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MSD-Eisai combo therapy wins nod as indication for endometrial cancer
  • By Shim Hyun-tai
  • Published 2020.05.26 17:30
  • Updated 2020.05.26 17:30
  • comments 0

MSD said Tuesday that the combined use of its cancer immunotherapy Keytruda (ingredient: pembrolizumab) and Eisai’s multi-kinase inhibitor Lenvima (ingredient: lenvatinib) has received approval as having an indication for progressive endometrial cancer.

Keytruda won the nod for the indication on May 21, and Lenvima, on May 11.

MSD’s cancer immunotherapy Keytruda (right) and Eisai’s multi-kinase inhibitor Lenvima

The Ministry of Food and Drug Safety granted its approval based on results from the phase 1b/2 “KEYNOTE-146/Study 111” trial, which evaluated the combination therapy in treating progressive endometrial cancer patients.

The patients were without Microsatellite Instability-High (MSI-H) or deoxyribonucleic acid Mismatch Repair Deficient (dMMR), and their disease progression was confirmed after systemic therapy but could not receive surgical or radiation therapy.

Researchers conducted the study on 108 endometrial cancer patients who had experienced systemic therapy. Among the patients, 94 had no MSI-H or dMMR corresponding to the approved indications.

The researchers intravenously administered 200 milligrams of Keytruda every three weeks and gave 20 milligrams of Lenvima daily.

Among the 94 patients, Keytruda and Lenvima combination therapy showed a 36.2 percent objective response rate at week 24 based on Immune-related Response Evaluation Criteria in Solid Tumors, which is the primary endpoint for patients without MSI-H or dMMR. The rate of complete remission was 2.1 percent, and partial remission was 34 percent. The median follow-up period was 18.7 months, which has not reached the median duration of response.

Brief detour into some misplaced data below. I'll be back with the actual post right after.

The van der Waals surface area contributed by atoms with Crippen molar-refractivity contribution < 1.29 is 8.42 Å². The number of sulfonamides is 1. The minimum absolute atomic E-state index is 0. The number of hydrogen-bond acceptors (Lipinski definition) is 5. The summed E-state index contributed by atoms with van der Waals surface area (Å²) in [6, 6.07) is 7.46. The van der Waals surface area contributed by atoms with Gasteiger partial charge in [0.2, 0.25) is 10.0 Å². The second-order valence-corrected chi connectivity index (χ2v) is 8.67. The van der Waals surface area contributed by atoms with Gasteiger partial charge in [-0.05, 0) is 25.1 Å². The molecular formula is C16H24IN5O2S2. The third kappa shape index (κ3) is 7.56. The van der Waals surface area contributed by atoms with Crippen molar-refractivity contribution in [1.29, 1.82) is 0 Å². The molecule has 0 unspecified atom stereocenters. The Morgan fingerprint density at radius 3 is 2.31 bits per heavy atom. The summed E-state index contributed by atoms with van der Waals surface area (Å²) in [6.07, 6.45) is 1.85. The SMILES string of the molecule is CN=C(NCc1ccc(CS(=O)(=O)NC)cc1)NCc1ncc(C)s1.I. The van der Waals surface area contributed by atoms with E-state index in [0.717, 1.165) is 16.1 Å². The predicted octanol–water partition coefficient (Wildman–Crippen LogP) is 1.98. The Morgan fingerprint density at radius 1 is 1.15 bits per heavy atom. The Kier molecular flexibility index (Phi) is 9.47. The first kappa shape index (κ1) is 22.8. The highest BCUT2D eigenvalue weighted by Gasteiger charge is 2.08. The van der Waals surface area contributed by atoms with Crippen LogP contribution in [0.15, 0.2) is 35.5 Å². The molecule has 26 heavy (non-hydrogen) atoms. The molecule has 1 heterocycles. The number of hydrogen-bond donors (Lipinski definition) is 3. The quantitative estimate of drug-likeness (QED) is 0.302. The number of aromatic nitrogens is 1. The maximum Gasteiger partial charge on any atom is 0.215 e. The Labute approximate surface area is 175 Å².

Hypertension, diarrhea, and fatigue, which are moderate to severe adverse events of grade three or higher, occurred in 69.4 percent of the patients.

Early uterine corpus cancer, including endometrial cancer, has a good five-year relative survival rate of 95 percent or higher. However, if the tumor spread far from the origin, the survival rate drops sharply to about one-third of 95 percent.

About 70 to 80 percent of the patients with recurrent endometrial cancer did not have MSI-H or dMMR, and they are likely to benefit from combination therapy.

“The permit has significance as it is the first case of Keytruda and Lenvima combination therapy and Keytruda’s female cancer indication,” MSD’s Oncology Business Unit Director Choi Jae-yoon said.


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